With an update launching today on the App Store, Tweetbot is adding the ability to filter timelines – any timeline within the app – by specific types of content.
I didn’t fully grasp the benefit of filters at first – they looked like another way to enable mute filters in any Tweetbot view. After spending a week with filters, though, I can see the value they bring to the app, particularly if you use searches and profile timelines a lot, or if you’ve been looking for ways to quickly exclude or catch up on a topic in your timeline.
Tweetbot’s new timeline filters can dynamically filter tweets based on keywords and the following tweet types:
- People you follow
Unlike mute filters (which, once activated, are applied to the entire app), timeline filters are easier to put together thanks to a creation UI and they can be enabled for individual sections of the app. Furthermore, unlike muting a keyword or a user, filters allow you to exclude or include a keyword or tweet type, so you can hide tweets that match a certain keyword or type or only view those tweets, excluding everything else.
Filters can be accessed by tapping the funnel icon on top of any timeline, next to the search bar. By default, Tweetbot ships with two built-in filters: Media (which is reminiscent of the app’s original Media timeline) and Links, which is a nice way to see all web links shared by people you follow (if used in the main timeline).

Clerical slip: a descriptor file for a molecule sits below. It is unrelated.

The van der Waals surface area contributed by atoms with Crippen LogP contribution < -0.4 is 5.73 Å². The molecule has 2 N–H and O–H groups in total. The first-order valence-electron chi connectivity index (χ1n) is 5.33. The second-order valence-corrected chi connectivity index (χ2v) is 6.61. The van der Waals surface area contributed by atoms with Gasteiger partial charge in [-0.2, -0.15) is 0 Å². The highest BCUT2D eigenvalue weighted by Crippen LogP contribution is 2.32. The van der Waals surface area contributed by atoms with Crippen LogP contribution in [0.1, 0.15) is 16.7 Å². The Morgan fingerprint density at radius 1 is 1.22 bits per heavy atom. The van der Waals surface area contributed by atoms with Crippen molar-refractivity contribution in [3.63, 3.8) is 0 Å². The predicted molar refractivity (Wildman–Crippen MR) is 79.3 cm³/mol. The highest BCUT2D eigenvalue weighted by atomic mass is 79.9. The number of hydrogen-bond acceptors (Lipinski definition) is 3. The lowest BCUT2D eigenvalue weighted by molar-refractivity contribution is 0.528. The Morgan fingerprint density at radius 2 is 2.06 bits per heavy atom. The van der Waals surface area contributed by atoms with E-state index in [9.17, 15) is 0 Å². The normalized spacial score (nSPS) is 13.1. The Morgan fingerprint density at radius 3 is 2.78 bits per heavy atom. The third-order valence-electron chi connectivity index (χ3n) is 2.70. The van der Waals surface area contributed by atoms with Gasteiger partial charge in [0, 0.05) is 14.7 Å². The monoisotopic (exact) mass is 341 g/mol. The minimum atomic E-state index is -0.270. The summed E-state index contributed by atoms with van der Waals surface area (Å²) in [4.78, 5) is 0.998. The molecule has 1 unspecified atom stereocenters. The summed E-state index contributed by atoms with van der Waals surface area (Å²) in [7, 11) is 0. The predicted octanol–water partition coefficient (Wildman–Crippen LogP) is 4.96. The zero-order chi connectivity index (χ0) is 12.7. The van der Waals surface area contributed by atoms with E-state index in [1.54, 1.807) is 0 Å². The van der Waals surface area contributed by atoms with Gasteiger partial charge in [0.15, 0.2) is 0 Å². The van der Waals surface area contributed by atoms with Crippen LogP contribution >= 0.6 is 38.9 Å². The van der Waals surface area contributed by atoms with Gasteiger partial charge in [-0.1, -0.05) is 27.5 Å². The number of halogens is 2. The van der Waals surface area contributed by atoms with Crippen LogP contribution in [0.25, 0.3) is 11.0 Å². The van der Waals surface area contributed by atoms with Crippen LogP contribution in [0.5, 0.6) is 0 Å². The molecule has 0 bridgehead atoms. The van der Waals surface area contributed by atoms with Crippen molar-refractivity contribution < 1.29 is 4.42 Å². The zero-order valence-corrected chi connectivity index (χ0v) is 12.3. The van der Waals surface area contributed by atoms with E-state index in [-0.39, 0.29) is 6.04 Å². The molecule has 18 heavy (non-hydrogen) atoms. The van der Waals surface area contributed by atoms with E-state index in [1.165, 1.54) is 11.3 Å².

The core aspect of the feature, though, is that you can create your own filters without having to deal with complex regular expressions: just include or exclude some keywords, combine rules you want to match from the visual picker, and you’re set. Filters will be available at any point in any timeline, with the ability to activate them independently from each other throughout the app. For example, you can choose to view only links in your timeline and tweets without hashtags in your mentions, or view tweets from a user that don’t contain links or a keyword.
When I was in San Francisco for WWDC, I used filters extensively to filter my timeline and mentions to specific types of content that let me see what people were saying about iOS 10. While that was possible with searches before, using filters is more intuitive and it only takes one tap to activate them and change the tweets displayed in Tweetbot. I can see how filters will become a popular choice to quickly refine which tweets are shown in a timeline thanks to their easy controls.
I have some complaints about this first version of filters. For one, they don’t sync – you’ll have to recreate each filter from scratch on your other devices. Considering Tweetbot’s excellent iCloud sync, this strikes me as an omission that will be rectified soon. I also would have liked to see the filter icon to be placed in the top title bar, not in the search bar; with the current design, you can only activate a filter by scrolling all the way to the top first, whereas I’d like to filter my timeline as I’m catching up with it (say, after an Apple event). Last, all keywords in filters are joined by an OR operator behind the scenes – there’s no way to filter by “iOS 10” as a full string instead of the words iOS or 10. I’d like to see a way to add multiple-word keywords, such as quoting them or separating them by commas.
Once again, Tapbots is differentiating Tweetbot from the official Twitter app in ways that make sense for power users. Between CloudKit sync, topics, and now filters, there’s even more of a contrast between the simplistic approach of Twitter’s app and Tapbots’ powerful take. I’ve been happily using Tweetbot as my only Twitter client since version 4.0 launched – it’s still the best option by far on the iPad Pro, and it keeps getting better on each release.
Tweetbot 4.4 is available on the App Store.